The Market Today

Officials “Laying Groundwork” for December 15 Delay


by Craig Dismuke, Dudley Carter

TODAY’S CALENDAR

WSJ Says Officials “Laying Groundwork” for December 15 Delay: A report this morning from the Wall Street Journal indicates that the December 15 deadline for the next round of tariff increases will possibly be delayed.  According to the article, “U.S. and Chinese trade negotiators are laying the groundwork for a delay of a fresh round of tariffs set to kick in on Dec. 15, according to officials on both sides, as they continue to haggle over how to get Beijing to commit to massive purchases of U.S. farm products President Trump is insisting on for a near-term deal.”

Small Business Sentiment Improves Despite Trade Deal Proving Elusive: Small business optimism jumped more than expected in November, back up to near the high for the year despite lingering uncertainty about trade policy.  The NFIB’s headline index increased 2.3 points to 104.7, putting confidence near the low end of the 2018 range, in the middle of the 2017 range, and well above any pre-Trump-era readings for this cycle.  The report saw positive results for businesses who are planning to increase employment (+3), who expect the economy to improve (+3), who believe now is a good time to expand (+6) and who anticipate better earnings (+10).  However, respondents expecting better real sales fell 4 points.

Productivity Slows in 3Q after Two Solid Quarters: The final revision to productivity and labor costs for 3Q showed productivity revised up from a discouraging -0.3% to a still-discouraging -0.2%.  With the soft gains in productivity, unit labor costs rose 2.5%, revised down from the initial estimate of 3.6%.  The weak productivity figures take some optimism from the first two quarters’ productivity which appeared to show signs of acceleration. There was an unusually-large impact from self-employed hours worked which likely contributed to the slower productivity gains.  Whether this is temporary or not will be a basis for judgement on the efficacy of President Trump’s economic policies.


YESTERDAY’S TRADING

Positive Tone on U.S. Trade with China, North American Neighbors: Stocks fell Monday despite a flurry of trade-friendly headlines, as investors looked ahead to a week full of critical events that could alter the markets’ near-term path. China placed an order for U.S. soybeans after it said last week it would provide waivers to re-open some agricultural-related trade flows. The head of the USDA admitted he doesn’t know exactly when a trade agreement will be reached, but also said he doesn’t expect the additional tariffs to be put in place next week. After a spokesman for China’s Commerce Ministry said his government hopes for a deal “as soon as possible,” President Trump said the U.S. is doing well on working toward an agreement with China. Away from China, the president also said he believes U.S. lawmakers are making “a lot strides” toward passing the USMCA soon, a statement echoed by several other sourced reports. Nonetheless, the S&P 500 slipped 0.3% and Treasury yields edged lower. The 2-year yield inched 0.2 bps lower while the 10-year yield drifted down 1.7 bps.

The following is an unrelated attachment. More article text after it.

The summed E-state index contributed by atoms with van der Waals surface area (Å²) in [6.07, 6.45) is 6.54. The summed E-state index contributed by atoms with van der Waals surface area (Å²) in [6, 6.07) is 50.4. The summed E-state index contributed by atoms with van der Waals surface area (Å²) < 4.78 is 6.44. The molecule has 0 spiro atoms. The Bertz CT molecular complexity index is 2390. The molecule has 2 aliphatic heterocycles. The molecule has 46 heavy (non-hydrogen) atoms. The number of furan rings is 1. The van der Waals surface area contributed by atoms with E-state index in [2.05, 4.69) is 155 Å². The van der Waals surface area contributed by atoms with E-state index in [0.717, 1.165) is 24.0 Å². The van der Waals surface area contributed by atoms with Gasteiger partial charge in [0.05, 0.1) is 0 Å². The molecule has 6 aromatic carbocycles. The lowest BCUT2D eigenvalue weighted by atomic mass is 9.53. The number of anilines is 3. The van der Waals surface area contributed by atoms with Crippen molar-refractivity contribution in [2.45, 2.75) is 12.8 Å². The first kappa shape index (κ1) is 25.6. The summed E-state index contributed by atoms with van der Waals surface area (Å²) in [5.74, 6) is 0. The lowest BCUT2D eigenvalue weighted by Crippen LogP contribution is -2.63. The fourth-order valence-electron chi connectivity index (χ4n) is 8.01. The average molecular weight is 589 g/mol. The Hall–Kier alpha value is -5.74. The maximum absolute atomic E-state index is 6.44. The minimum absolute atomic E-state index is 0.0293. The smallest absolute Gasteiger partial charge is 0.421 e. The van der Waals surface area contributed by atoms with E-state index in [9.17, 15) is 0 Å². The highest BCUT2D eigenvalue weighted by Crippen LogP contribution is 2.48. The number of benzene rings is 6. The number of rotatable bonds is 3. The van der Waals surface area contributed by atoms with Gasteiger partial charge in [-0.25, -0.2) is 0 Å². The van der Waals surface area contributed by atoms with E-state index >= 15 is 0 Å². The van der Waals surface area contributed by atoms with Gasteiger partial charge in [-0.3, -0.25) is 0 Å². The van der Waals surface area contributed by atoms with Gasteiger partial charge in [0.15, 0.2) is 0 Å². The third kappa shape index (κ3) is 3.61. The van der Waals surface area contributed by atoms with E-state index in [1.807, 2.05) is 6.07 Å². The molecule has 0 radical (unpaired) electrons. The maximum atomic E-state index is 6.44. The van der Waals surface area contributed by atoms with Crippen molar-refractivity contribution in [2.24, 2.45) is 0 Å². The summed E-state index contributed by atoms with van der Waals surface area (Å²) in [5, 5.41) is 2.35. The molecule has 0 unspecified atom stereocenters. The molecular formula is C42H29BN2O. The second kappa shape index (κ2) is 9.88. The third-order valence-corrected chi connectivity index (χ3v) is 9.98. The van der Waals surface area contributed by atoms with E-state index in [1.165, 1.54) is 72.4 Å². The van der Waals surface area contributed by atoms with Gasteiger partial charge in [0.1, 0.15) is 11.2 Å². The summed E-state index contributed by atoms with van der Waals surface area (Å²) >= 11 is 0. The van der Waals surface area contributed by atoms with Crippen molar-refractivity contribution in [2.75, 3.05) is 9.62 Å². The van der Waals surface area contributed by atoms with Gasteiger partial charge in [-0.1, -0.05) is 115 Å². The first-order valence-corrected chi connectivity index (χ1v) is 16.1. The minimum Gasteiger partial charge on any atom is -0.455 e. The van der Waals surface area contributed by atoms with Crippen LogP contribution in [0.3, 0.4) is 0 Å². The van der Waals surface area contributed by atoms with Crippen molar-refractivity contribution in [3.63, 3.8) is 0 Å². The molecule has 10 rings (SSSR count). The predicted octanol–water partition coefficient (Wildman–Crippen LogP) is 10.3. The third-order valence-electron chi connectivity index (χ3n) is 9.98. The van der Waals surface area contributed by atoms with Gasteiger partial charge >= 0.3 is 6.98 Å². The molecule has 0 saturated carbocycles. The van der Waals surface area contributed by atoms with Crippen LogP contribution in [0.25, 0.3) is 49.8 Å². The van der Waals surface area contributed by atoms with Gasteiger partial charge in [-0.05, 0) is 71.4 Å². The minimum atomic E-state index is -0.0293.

OVERNIGHT TRADING

Equities Pull Back as Anxieties Pick Up: Not surprisingly, market anxiety intensified somewhat overnight on the eve of the first wave (U.S. CPI inflation, Fed decision) of significant economic events scheduled to take place over the next several days (ECB decision, U.K. elections, U.S. retail sales, December 15th tariffs). In the absence of any meaningful headlines overnight, the nervousness got the best of equity investors in Europe who pared back risk positions Tuesday to send the Stoxx 600 down 1% before 7 a.m. CT. At the same time, U.S. equity futures weakened by around 0.3% when Europe opened after spending the entire Asian session modestly in positive territory. Most Asian markets pulled back as well after another report showed the negative effects on China’s economy of its trade troubles with the U.S. Following a weekend release which reported an unexpected decline in Chinese exports, producer price inflation, seen as a proxy for the capacity pressures felt by Chinese producers, contracted for a fifth month in a row and continued a three-year slowing trend.

Some Signs of Life in European Economic Confidence Measures: Despite softer equities, European yields were holding higher on the day. A day after one survey of investors in Europe bounced more than expected, a separate release tracking economic expectations of financial market experts strengthened the signal. The ZEW survey of economic expectations jumped more than expected to a 21-month high. At 7 a.m. CT, Treasury yields remained lower, with the 2-year yield down 1.0 bp and the 10-year yield 1.2 bps below Monday’s close.


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